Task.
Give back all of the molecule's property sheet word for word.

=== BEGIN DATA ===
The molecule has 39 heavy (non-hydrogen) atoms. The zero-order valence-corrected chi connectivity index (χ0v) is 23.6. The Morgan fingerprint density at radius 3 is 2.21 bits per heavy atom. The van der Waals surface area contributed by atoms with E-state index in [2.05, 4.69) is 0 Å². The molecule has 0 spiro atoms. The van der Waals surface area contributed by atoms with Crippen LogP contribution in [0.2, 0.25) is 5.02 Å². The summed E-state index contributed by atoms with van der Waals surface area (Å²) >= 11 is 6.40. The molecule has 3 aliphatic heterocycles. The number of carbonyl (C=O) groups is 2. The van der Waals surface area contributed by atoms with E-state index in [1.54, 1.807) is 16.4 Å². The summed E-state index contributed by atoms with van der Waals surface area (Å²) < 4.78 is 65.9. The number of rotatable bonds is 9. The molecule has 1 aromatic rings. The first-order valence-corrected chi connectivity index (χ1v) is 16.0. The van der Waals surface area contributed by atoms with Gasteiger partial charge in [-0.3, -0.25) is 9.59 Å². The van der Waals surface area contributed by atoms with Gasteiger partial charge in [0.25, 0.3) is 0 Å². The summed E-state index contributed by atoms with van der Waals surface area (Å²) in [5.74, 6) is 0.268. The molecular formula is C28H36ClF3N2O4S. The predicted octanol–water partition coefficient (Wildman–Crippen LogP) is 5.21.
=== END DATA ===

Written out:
The molecule has 39 heavy (non-hydrogen) atoms. The zero-order valence-corrected chi connectivity index (χ0v) is 23.6. The Morgan fingerprint density at radius 3 is 2.21 bits per heavy atom. The van der Waals surface area contributed by atoms with E-state index in [2.05, 4.69) is 0 Å². The molecule has 0 spiro atoms. The van der Waals surface area contributed by atoms with Crippen LogP contribution in [0.2, 0.25) is 5.02 Å². The summed E-state index contributed by atoms with van der Waals surface area (Å²) >= 11 is 6.40. The molecule has 3 aliphatic heterocycles. The number of carbonyl (C=O) groups is 2. The van der Waals surface area contributed by atoms with E-state index in [1.54, 1.807) is 16.4 Å². The summed E-state index contributed by atoms with van der Waals surface area (Å²) < 4.78 is 65.9. The number of rotatable bonds is 9. The molecule has 1 aromatic rings. The first-order valence-corrected chi connectivity index (χ1v) is 16.0. The van der Waals surface area contributed by atoms with Gasteiger partial charge in [-0.3, -0.25) is 9.59 Å². The van der Waals surface area contributed by atoms with Gasteiger partial charge in [0.25, 0.3) is 0 Å². The summed E-state index contributed by atoms with van der Waals surface area (Å²) in [5.74, 6) is 0.268. The molecular formula is C28H36ClF3N2O4S. The predicted octanol–water partition coefficient (Wildman–Crippen LogP) is 5.21.